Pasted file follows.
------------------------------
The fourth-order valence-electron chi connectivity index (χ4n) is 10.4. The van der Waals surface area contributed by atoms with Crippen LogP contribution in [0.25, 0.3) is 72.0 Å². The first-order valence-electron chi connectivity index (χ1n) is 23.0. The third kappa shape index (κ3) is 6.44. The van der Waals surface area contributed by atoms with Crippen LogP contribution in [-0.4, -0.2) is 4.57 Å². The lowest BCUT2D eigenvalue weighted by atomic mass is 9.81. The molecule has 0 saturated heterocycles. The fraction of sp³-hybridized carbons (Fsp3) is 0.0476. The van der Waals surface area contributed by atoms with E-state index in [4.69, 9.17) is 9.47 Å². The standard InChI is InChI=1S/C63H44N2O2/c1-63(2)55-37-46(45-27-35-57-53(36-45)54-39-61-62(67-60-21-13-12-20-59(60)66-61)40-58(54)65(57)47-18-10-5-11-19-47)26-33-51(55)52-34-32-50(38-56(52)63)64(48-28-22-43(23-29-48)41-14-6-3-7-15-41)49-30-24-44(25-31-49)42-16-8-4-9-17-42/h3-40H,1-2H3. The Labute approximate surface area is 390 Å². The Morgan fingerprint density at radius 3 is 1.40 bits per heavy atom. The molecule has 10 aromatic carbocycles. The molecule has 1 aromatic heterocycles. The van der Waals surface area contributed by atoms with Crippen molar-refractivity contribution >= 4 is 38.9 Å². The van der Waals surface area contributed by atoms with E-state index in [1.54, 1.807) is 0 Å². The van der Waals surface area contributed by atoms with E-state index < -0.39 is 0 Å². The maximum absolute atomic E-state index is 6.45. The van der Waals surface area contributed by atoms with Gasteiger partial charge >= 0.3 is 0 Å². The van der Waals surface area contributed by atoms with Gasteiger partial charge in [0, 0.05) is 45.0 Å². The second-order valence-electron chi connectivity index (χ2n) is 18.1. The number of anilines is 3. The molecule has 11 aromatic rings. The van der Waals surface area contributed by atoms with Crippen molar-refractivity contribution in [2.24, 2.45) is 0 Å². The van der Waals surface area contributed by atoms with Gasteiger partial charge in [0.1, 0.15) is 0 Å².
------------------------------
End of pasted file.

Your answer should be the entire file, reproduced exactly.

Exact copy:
The fourth-order valence-electron chi connectivity index (χ4n) is 10.4. The van der Waals surface area contributed by atoms with Crippen LogP contribution in [0.25, 0.3) is 72.0 Å². The first-order valence-electron chi connectivity index (χ1n) is 23.0. The third kappa shape index (κ3) is 6.44. The van der Waals surface area contributed by atoms with Crippen LogP contribution in [-0.4, -0.2) is 4.57 Å². The lowest BCUT2D eigenvalue weighted by atomic mass is 9.81. The molecule has 0 saturated heterocycles. The fraction of sp³-hybridized carbons (Fsp3) is 0.0476. The van der Waals surface area contributed by atoms with E-state index in [4.69, 9.17) is 9.47 Å². The standard InChI is InChI=1S/C63H44N2O2/c1-63(2)55-37-46(45-27-35-57-53(36-45)54-39-61-62(67-60-21-13-12-20-59(60)66-61)40-58(54)65(57)47-18-10-5-11-19-47)26-33-51(55)52-34-32-50(38-56(52)63)64(48-28-22-43(23-29-48)41-14-6-3-7-15-41)49-30-24-44(25-31-49)42-16-8-4-9-17-42/h3-40H,1-2H3. The Labute approximate surface area is 390 Å². The Morgan fingerprint density at radius 3 is 1.40 bits per heavy atom. The molecule has 10 aromatic carbocycles. The molecule has 1 aromatic heterocycles. The van der Waals surface area contributed by atoms with Crippen molar-refractivity contribution >= 4 is 38.9 Å². The van der Waals surface area contributed by atoms with E-state index in [1.54, 1.807) is 0 Å². The van der Waals surface area contributed by atoms with E-state index < -0.39 is 0 Å². The maximum absolute atomic E-state index is 6.45. The van der Waals surface area contributed by atoms with Gasteiger partial charge >= 0.3 is 0 Å². The van der Waals surface area contributed by atoms with Gasteiger partial charge in [0, 0.05) is 45.0 Å². The second-order valence-electron chi connectivity index (χ2n) is 18.1. The number of anilines is 3. The molecule has 11 aromatic rings. The van der Waals surface area contributed by atoms with Crippen molar-refractivity contribution in [2.24, 2.45) is 0 Å². The van der Waals surface area contributed by atoms with Gasteiger partial charge in [0.1, 0.15) is 0 Å².